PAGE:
Skip to main content
Original Issue

Let the Rants Begin

I'm sitting here in front of the Magnavox, waiting for Monday
Night Football to come on, a cold beer in my left hand, an
aerodynamic brick in my right. O.K., I know it's early, but
can't you hardly wait? I mean, let's fire just about everyone on
the show, hire a loner college-football analyst, a grouchy
ex-running back with no sideline experience, a 26-year-old
neophyte and a blue-tongued comedian who's never worked sports.

God, I hope it works. I hope it works because it's so different.
I hope it works because maybe--just maybe--we won't have to listen
to the usual booth full of jocks discussing the merits of the
roll-up zone.

Dan Fouts, the new analyst, has always been different. While the
rest of his San Diego Chargers teammates would listen to halftime
speeches, Fouts would sooner go have a smoke and a beer. He was
the kind of quote you'd send a limo for: He just didn't give a
damn. His dad was an announcer too. Plus, he replaces Boomer
Esiason, who always seemed to be broadcasting from an Arena
Football League game on a smaller TV set somewhere.

During his playing days, new sideline reporter Eric Dickerson was
always about as congenial as a dyspeptic rattler. He never talked
to anybody unless he thought he could make a buck out of it. Then
again, I can't think of an NFL running back who seemed to want to
get to the sideline more.

The other new sideline reporter, Melissa Stark, is
walk-into-a-pole gorgeous and knowledgeable. Of course, Lesley
Visser, at 46, is walk-into-a-pole gorgeous and knowledgeable.
Go figure.

Which brings us to the new third man in the booth, turbo-mouthed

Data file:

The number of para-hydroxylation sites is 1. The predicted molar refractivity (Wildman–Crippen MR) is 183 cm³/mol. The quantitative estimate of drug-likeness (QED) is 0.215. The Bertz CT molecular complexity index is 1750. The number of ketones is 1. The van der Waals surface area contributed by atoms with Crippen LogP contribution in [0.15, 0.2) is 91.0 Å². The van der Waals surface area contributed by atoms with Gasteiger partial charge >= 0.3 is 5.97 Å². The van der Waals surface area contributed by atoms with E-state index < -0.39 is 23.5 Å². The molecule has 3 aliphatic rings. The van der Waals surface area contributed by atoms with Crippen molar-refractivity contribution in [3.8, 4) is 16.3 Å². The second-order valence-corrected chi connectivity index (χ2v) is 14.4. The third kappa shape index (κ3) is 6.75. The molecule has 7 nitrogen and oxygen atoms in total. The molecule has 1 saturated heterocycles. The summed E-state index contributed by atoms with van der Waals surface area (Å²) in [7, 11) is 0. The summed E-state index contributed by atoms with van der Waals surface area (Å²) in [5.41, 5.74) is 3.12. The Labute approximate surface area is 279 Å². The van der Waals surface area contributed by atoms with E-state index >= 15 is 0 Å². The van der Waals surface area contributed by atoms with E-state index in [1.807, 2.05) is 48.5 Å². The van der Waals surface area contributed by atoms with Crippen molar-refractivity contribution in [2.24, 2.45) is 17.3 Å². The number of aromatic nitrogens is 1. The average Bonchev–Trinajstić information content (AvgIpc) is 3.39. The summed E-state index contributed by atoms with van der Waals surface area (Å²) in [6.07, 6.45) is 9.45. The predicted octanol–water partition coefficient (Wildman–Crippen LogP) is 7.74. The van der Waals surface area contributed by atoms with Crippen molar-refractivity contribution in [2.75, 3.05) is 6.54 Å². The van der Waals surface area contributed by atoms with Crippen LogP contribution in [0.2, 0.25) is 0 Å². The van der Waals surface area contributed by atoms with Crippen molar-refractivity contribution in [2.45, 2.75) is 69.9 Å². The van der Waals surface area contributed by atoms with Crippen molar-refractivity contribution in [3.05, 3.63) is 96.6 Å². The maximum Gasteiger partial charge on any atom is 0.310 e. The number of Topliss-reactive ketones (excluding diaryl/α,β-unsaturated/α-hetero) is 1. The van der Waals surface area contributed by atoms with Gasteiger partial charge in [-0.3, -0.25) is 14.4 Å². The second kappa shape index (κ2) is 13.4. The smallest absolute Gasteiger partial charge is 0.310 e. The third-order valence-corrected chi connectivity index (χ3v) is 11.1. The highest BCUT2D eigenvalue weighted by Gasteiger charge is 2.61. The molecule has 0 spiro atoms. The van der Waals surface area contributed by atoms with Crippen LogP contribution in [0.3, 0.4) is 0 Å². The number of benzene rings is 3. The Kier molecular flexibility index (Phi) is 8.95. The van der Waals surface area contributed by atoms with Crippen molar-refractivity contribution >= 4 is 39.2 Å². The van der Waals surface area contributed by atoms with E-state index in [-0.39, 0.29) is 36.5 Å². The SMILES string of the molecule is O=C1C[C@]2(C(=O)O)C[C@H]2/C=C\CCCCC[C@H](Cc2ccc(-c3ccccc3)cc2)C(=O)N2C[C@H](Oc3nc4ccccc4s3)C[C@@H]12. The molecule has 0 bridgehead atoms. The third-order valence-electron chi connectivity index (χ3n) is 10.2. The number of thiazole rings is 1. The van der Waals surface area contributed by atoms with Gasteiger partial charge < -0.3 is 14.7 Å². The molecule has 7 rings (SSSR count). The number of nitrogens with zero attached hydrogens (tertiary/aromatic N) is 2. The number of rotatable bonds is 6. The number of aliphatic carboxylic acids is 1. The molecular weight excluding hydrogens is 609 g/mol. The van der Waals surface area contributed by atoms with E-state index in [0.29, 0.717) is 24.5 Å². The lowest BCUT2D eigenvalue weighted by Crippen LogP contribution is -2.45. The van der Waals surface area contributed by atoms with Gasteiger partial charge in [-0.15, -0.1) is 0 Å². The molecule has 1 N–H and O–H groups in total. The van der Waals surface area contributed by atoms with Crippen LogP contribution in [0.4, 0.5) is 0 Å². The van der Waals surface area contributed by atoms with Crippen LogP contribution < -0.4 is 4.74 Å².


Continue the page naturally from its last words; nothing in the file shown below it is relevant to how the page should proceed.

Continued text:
Dennis Miller, who is such a crazy, inspired long shot that
producer Don Ohlmeyer must have titanium marbles. It's a little
like hiring Lenny Bruce to emcee your parents'
75th-wedding-anniversary party. Could be fun. Could be the worst
television disaster since She's the Sheriff.

The only tiny, little problem I can see with giving Dennis Miller
an open mike on prime-time network TV is giving Dennis Miller an
open mike on prime-time network TV. First of all, how will Miller
stop himself from using four-letter words for three hours when he
can't go 12 seconds on his HBO show without them?

Ohlmeyer: O.K., Dennis, if you think you're ready to try it
again, we'll remove the duct tape.

How will Miller's sophisticated, scatological rants play at
places like Darlene's Trucker Eats in Keokuk, Iowa?

Trucker: What'd that boy just say about the Bolsheviks?

Darlene: Believe that's the new expansion team in San Antone.

How will Miller sandwich his hilarious, breathless,
triple-espresso opinions into the time between the tackle and the
next snap when he can't clear his throat in less than four

Miller: ... So, in conclusion, that's just an emotional orifice I
don't think any of us want to spelunk! (Huge inhale.)

Al Michaels: Dennis, we went to break two minutes ago.

How will the simpleton world of pro football satisfy the
intellectual curiosity of a man who routinely mines every subject
from Martha Stewart to Albert Einstein?

Miller: You know, that last jarring tackle by Stinkowitz reminds
me of something, Al. Now, I don't want to get off on a rant here,
but why, in this country, are men so willing to plant their face
masks squarely in another man's crotch to make a tackle, and yet
if the same two men were to approach each other in the
frozen-foods aisle at Kroger's after not seeing each other for 30
years and one of them even attempted a homophobic half-shoulder
bump-hug, the other would throw a roundhouse right that Tonya
Harding would admire? (Huge inhale.)

Michaels: Dennis, we went to break two minutes ago.

How will testosterone-leaking NFL players like being criticized
by a skinny wiseacre whose only sniff of athletic competition was
losing to Sinbad in Ed McMahon's Star Search and who was beaten
half to death by 93-pound Rebecca De Mornay in the movie Never
Talk to Strangers?

Neckless 400-pound tackle: I hear you said sumpin' 'bout my mama.

Miller: No, no! I was merely commenting that they must've been
able to hear her labor screams in the Christmas Islands when an
infant of your copious dimensions arrived, in the sense that she
must've been left with a birthing canal the size of the Holland
Tunnel, in the sense that it had to be like giving birth to a New
York City brownstone. Of course that's just my opinion, I could
be wrong. (Huge inhale.)

Michaels: Dennis, he left two minutes ago.


Maybe we won't have to listen to the usual booth full of jocks
discussing the merits of the roll-up zone.